CASE LAW Anaya v. Town Sports Intl., Inc. Misuse foreseeable Warning inadequate Petzl harness Employee operating a rock climbing wall attached safety line to non-weight-bearing gear loop on harness “Since the harness was undoubtedly meant to bear the weight of a climber, it was reasonably foreseeable that a climber might attempt to attach a safety line to various parts thereof and expect those parts to bear his weight” Skull and crossbone warning on gear loop possibly inadequate Flimsy design of gear loop possibly inadequate Possible failure to warn claim & defective design claim
More than 7 ways to avoid getting sued for Product Liability Waiver/release
Resolve a legal claim early Toro goes to site and settles then/there
Seven Ways to Avoid Getting Sued for Product Liability
Seven Ways to Avoid Getting
Sued for Product Liability
DENNIS W. BROWN, ESQ.
HOL LAND AND HART, L LC
• This is Not Legal Advice
• There is No Attorney-Client Relationship
• No Privilege Exists
Objective of Today’s Talk
To help you and your company avoid
getting sued for product liability or
The Danger…How Juror’s Think
“I think that the manufacturer has a duty to prove
that they have TESTED the equipment…and done
everything within their reasonable ability to make it
[I]f you can find something that they short cut…
that’s negligence in my view.” [emphasis added]
Source: Persuasion Strategies 2013 National Juror Survey
Who Can Be Sued?
• Component part manufacturer
• Maintenance/Repair Person
Where Can You Be Sued?
– State where product was made
– State where product was sold
– State where Plaintiff lives
– State where product was advertised
– State where injury occurred
– If diversity exists
The Seven Ways to Avoid Getting Sued
1. DESIGN is in accordance with standards
2. MANUFACTURE in accordance with specs
3. WARNINGS, labels & manuals are thorough &
4. REPRESENTATIONS must be accurate and
5. COMPLAINTS must be monitored and addressed
6. RECALLS are implemented where appropriate
7. LAWS are followed
WARNING – USER AND BYSTANDER
ALWAYS WEAR SAFETY GOGGLES
• Use only to drive and pull common unhardened nails. Any other use,
such as striking this tool with or against another striking tool, nail
puller, hardened nail, or other hard object or using a chipped
hammer, may cause the hammer to chip, possibly resulting in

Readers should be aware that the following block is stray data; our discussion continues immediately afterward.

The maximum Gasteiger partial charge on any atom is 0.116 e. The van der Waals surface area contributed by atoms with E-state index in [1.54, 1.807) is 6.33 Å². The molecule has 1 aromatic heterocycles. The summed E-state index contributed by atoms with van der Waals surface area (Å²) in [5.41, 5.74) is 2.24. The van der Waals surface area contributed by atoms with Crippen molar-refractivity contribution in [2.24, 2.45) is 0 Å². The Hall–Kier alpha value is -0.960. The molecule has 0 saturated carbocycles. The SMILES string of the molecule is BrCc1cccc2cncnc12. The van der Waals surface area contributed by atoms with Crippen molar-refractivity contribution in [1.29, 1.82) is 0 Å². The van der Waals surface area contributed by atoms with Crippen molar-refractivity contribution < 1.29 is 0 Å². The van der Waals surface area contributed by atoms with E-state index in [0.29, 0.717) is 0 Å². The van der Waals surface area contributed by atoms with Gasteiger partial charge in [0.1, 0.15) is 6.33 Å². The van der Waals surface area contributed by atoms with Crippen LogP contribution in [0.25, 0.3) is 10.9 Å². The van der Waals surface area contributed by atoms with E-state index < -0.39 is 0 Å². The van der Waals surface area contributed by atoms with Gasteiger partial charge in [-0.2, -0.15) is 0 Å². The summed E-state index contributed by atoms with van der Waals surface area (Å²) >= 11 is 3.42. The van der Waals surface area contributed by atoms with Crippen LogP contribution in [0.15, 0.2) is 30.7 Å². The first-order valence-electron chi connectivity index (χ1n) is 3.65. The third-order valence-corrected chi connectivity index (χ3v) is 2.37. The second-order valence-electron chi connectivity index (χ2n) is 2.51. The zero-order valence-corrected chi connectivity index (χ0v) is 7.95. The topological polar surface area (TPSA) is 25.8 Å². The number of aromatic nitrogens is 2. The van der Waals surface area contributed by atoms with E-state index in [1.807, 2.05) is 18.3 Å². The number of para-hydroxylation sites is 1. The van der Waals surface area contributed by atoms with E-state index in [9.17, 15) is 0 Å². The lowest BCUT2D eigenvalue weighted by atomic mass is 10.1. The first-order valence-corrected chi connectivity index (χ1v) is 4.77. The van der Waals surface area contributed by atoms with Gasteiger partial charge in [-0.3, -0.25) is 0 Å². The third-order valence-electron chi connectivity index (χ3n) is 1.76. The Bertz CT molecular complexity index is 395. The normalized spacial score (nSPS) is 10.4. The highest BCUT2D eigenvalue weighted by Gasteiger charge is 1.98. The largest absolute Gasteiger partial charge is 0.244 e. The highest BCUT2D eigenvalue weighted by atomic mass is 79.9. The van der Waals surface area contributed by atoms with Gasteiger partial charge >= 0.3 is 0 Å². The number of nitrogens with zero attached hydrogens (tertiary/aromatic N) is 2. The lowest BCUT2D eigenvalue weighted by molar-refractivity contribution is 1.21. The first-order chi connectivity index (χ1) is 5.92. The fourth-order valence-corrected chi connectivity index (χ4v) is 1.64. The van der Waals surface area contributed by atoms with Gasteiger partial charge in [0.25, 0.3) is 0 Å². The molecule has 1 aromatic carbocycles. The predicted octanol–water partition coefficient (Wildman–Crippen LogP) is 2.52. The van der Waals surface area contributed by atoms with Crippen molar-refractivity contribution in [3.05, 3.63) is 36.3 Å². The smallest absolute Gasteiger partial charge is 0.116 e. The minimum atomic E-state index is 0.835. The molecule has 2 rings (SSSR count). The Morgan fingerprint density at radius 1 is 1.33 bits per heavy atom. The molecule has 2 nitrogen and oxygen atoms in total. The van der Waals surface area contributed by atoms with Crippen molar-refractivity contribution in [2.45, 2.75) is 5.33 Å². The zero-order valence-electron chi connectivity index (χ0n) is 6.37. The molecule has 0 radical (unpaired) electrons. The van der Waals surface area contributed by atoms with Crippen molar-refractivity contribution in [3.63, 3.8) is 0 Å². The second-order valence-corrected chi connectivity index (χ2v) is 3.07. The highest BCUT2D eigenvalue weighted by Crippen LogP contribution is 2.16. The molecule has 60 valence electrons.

blindness or other serious injury to the user or bystander. Discard
hammer immediately if chipped.
Design Defect – Protections (con’t)
• Product design should follow the standards and
Design Defect – Protections (con’t)
• Foreseeable Misuse must be considered
• Monitor accidents reported in trade magazines,
trade organizations, blogs
Warnings, Labels & Manuals- Claims
Hazard should have been designed out or guarded against
No warning provided
- in wrong location
- words not a pictorial
- only in English
- information overload
Juror Views When Safety Instructions not
Here are some actual labels on consumer
• “Do not iron clothes on body”
-- Rowenta iron packaging
• “Do not attempt to stop chain with hands”
-- Swedish chain saw
Warnings, Labels & Manuals-
BE CAREFUL Follow Warnings in Standard
Words v Symbols
Printed Word v. CD
Warnings, Labels & Manuals
Lawsuits against outdoor equipment manufacturers or
retailers alleging failure to warn:
– Ski Bindings
False Representations – Legal Claims
Advertising or Promotion or Product Literature
– Promotions that
• are not 100% verifiable
• make promises or guarantees
• are incorrect
False Representations -
Representations must be absolutely verifiable
Medical claims universally accepted
100% = 100%
Marketing, Engineering + Legal must all work together
Customer Complaints – Legal Claims
Breach of Warranty
Customer Complaints – Protections
To Protect Yourself – Go Where the Plaintiff Attorneys Go
to Find Their Cases?
• Regulatory Investigations
• Enforcement Proceedings
– Create websites “investigating” companies/products
• Disgruntled Customers
– web postings
Customer Complaints -
Where do Plaintiff Attorneys Find Their Cases?
• Your website
• Materials supplied with the product
• Web search for “complaints regarding ________”
(insert company or product name)
Customer Complaints (con’t)
Social media & internet postings criticizing outdoor
– Ski pole with steel pick
– Kayak paddles
Customer Complaints -
Effective customer call-in line
Customer Complaints - Protections
Monitor and Track Customer Complaints